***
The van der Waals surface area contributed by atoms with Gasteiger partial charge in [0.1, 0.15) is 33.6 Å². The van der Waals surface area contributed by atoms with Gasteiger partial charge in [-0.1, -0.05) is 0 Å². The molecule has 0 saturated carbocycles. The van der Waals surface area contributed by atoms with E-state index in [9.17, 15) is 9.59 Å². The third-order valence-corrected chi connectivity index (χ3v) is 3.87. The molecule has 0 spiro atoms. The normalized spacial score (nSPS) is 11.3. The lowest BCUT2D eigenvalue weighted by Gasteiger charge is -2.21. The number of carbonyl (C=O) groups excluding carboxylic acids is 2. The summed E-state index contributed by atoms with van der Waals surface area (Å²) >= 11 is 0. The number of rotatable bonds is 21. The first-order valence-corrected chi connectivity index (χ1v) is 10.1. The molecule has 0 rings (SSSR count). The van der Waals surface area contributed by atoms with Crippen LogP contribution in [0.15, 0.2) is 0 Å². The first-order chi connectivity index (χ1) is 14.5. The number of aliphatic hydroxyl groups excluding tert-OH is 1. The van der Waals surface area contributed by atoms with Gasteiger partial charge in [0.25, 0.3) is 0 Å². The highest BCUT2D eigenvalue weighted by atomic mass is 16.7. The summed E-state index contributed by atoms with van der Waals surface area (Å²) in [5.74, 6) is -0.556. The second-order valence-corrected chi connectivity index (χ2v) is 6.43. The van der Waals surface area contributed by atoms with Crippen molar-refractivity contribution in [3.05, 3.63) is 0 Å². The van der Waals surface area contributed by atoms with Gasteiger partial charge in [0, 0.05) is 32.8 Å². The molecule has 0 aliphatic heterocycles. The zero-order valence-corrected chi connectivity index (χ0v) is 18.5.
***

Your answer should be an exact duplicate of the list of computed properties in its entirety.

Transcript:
The van der Waals surface area contributed by atoms with Gasteiger partial charge in [0.1, 0.15) is 33.6 Å². The van der Waals surface area contributed by atoms with Gasteiger partial charge in [-0.1, -0.05) is 0 Å². The molecule has 0 saturated carbocycles. The van der Waals surface area contributed by atoms with E-state index in [9.17, 15) is 9.59 Å². The third-order valence-corrected chi connectivity index (χ3v) is 3.87. The molecule has 0 spiro atoms. The normalized spacial score (nSPS) is 11.3. The lowest BCUT2D eigenvalue weighted by Gasteiger charge is -2.21. The number of carbonyl (C=O) groups excluding carboxylic acids is 2. The summed E-state index contributed by atoms with van der Waals surface area (Å²) >= 11 is 0. The number of rotatable bonds is 21. The first-order valence-corrected chi connectivity index (χ1v) is 10.1. The molecule has 0 rings (SSSR count). The van der Waals surface area contributed by atoms with Crippen LogP contribution in [0.15, 0.2) is 0 Å². The first-order chi connectivity index (χ1) is 14.5. The number of aliphatic hydroxyl groups excluding tert-OH is 1. The van der Waals surface area contributed by atoms with Gasteiger partial charge in [0.25, 0.3) is 0 Å². The highest BCUT2D eigenvalue weighted by atomic mass is 16.7. The summed E-state index contributed by atoms with van der Waals surface area (Å²) in [5.74, 6) is -0.556. The second-order valence-corrected chi connectivity index (χ2v) is 6.43. The van der Waals surface area contributed by atoms with Crippen molar-refractivity contribution in [3.05, 3.63) is 0 Å². The van der Waals surface area contributed by atoms with Gasteiger partial charge in [0, 0.05) is 32.8 Å². The molecule has 0 aliphatic heterocycles. The zero-order valence-corrected chi connectivity index (χ0v) is 18.5.